VATICAN CITY, 2 JUL 2008 (VIS) - At this morning's general audience, Benedict XVI began a new cycle of catecheses, turning his attention to St. Paul the Apostle to whom the current Pauline Year is dedicated. The Year began on 28 June 2008 and is due to conclude on 29 June 2009. The audience, celebrated in the Paul VI Hall, was attended by 8,000 people.
Paul, said the Pope, is "an example of complete dedication to the Lord and to His Church, as well as of great openness to humanity and its cultures". In order "to understand what he has to say to we Christians of today, ... let us pause to consider the environment in which he lived and worked ... which in many ways ... is not so very different" from our own.
The Apostle of the Gentiles "came from a specific and definable culture, clearly a minority culture, that of the people of Israel and their tradition". They were "plainly distinguished from the surrounding environment, and this could have two results: either derision, which could lead to intolerance, or admiration", said the Holy Father. He also identified two factors that helped Paul in his efforts: firstly, the spread of "Hellenistic culture which, after Alexander the Great, had become a shared heritage of the Eastern Mediterranean and the Middle East"; secondly, "the political and administrative structure of the Roman empire" which "represented a shared and unifying fabric".
"The universalistic outlook typical of St. Paul's personality", Pope Benedict commented, "certainly owes its original impulse to faith in Jesus Christ. ... Nonetheless, the historical and cultural situation of his time and his environment also cannot but have influenced his decisions and his actions".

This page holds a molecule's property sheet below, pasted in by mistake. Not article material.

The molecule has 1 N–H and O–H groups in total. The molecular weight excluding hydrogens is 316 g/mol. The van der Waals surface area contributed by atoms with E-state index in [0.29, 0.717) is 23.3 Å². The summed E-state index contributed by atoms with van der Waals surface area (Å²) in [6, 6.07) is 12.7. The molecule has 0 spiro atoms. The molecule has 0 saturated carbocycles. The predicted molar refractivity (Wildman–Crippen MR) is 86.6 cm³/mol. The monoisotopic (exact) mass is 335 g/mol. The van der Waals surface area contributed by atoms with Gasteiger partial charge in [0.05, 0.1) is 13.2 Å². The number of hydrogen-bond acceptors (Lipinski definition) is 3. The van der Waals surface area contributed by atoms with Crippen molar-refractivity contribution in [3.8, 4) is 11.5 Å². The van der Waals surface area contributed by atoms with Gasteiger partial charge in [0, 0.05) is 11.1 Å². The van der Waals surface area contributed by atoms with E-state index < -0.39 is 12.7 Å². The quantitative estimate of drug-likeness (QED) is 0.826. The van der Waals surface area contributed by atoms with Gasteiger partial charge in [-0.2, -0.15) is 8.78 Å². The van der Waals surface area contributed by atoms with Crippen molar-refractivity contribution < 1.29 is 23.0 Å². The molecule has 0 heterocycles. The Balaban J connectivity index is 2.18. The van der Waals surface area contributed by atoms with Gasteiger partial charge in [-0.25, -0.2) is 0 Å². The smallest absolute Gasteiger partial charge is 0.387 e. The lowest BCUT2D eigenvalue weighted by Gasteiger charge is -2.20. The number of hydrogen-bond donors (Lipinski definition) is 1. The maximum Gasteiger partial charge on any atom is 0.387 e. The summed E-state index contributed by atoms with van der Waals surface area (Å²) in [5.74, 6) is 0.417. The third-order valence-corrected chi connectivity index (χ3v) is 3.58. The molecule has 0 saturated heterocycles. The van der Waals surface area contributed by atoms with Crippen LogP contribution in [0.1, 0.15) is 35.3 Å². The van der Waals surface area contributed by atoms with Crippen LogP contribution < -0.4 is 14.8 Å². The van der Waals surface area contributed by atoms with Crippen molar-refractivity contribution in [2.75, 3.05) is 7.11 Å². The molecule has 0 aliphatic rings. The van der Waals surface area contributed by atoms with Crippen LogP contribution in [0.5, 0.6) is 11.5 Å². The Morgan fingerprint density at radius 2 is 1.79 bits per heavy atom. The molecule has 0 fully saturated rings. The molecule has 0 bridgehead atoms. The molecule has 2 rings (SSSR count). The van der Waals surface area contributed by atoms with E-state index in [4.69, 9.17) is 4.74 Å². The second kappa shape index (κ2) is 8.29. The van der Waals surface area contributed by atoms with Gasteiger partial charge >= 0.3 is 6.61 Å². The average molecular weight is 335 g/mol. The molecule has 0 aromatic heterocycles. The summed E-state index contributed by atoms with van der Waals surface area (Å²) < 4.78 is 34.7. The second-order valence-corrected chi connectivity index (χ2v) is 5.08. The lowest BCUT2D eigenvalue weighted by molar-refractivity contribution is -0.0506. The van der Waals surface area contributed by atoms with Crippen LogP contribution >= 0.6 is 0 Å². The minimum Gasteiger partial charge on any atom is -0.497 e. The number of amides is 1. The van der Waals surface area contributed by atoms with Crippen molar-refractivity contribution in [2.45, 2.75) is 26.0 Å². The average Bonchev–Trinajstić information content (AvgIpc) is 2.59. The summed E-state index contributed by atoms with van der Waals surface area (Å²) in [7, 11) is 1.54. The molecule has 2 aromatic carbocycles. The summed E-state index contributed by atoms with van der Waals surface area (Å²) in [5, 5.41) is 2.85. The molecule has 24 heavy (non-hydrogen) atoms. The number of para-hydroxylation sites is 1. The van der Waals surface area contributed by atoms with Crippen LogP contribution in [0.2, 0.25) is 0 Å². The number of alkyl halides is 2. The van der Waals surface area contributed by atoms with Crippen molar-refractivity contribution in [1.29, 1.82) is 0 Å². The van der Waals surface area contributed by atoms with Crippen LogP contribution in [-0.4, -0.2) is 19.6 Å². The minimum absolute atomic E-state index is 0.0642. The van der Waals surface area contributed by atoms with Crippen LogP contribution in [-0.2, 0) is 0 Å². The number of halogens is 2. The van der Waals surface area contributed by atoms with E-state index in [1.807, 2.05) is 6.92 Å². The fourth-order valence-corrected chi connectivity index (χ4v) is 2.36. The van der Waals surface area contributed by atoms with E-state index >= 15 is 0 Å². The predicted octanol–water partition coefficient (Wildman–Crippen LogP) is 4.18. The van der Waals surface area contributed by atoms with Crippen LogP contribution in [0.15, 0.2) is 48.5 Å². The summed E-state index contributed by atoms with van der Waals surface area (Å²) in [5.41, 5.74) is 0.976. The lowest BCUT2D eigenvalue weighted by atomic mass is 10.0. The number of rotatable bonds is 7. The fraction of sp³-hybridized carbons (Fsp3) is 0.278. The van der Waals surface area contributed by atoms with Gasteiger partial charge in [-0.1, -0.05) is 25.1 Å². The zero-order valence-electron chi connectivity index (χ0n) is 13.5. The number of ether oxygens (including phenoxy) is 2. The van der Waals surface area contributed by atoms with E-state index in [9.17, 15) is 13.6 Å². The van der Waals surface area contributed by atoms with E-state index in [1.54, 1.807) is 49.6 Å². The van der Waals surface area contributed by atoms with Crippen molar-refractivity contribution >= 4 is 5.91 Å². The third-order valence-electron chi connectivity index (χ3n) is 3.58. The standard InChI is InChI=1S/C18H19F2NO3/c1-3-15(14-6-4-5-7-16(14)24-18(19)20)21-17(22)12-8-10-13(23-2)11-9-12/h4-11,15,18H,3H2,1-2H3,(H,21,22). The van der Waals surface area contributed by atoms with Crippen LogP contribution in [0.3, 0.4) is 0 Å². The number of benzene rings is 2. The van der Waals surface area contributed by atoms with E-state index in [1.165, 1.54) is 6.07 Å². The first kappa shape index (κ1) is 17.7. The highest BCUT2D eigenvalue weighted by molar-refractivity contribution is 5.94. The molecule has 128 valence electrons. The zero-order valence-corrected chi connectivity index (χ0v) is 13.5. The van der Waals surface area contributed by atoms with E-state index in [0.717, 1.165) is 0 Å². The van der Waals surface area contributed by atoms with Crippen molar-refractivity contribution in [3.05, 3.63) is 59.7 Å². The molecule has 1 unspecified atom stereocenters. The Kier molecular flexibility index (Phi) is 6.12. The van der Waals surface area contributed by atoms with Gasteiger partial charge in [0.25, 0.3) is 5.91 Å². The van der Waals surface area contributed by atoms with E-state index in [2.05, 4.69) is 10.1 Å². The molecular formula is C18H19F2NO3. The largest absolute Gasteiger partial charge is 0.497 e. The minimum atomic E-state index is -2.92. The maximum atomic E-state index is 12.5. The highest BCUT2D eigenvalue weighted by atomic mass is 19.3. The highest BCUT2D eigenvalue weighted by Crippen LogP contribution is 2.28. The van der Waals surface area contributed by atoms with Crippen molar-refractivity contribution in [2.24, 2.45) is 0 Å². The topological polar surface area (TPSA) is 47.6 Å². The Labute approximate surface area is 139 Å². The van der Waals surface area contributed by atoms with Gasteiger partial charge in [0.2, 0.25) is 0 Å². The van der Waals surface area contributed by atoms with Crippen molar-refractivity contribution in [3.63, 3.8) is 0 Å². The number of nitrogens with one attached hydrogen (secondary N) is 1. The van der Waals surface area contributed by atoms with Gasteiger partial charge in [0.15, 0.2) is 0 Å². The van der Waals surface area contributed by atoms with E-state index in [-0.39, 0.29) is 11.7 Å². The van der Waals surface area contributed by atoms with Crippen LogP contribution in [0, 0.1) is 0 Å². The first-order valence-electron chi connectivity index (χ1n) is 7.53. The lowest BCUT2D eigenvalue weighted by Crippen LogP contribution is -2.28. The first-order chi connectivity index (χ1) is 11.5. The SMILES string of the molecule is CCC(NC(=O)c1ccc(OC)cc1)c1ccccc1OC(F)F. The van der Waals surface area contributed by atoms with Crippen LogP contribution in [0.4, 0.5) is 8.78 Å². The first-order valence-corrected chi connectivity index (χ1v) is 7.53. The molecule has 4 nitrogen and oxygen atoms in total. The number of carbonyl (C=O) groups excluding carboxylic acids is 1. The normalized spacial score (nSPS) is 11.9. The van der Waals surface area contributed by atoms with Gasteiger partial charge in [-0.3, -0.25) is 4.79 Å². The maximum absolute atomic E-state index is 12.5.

The Pope recalled how Paul has also been called "'the man of three cultures', bearing in mind his Jewish origins, his Greek language and his privilege of being 'civis romanus', as also evinced by his name of Latin origin. Another factor to bear in mid is the Stoic philosophy which was dominant in Paul's day" and which contains "exalted values of humanity and wisdom that were naturally taken up by Christianity. ... St. Paul's time was also marked by a crisis in traditional religion, at least in its mythological and civic aspects".
At the end of this "first rapid excursion into the cultural environment of the first century of the Christian era", Benedict XVI affirmed: "It is not possible to understand St. Paul adequately without seeing him against the background - both Judaic and pagan - of his time. In this way his figure acquires a historical ... profundity that reveals how he both shared in his environment and brought original elements to it.
"This also holds true for Christianity in general", the Holy Father added in conclusion, "of which the Apostle Paul is an important model from whom we still have much to learn. And this is the objective of the Pauline Year: to learn from St. Paul, to learn the faith, to learn Christ".
AG/ST. PAUL/... VIS 20080702 (510)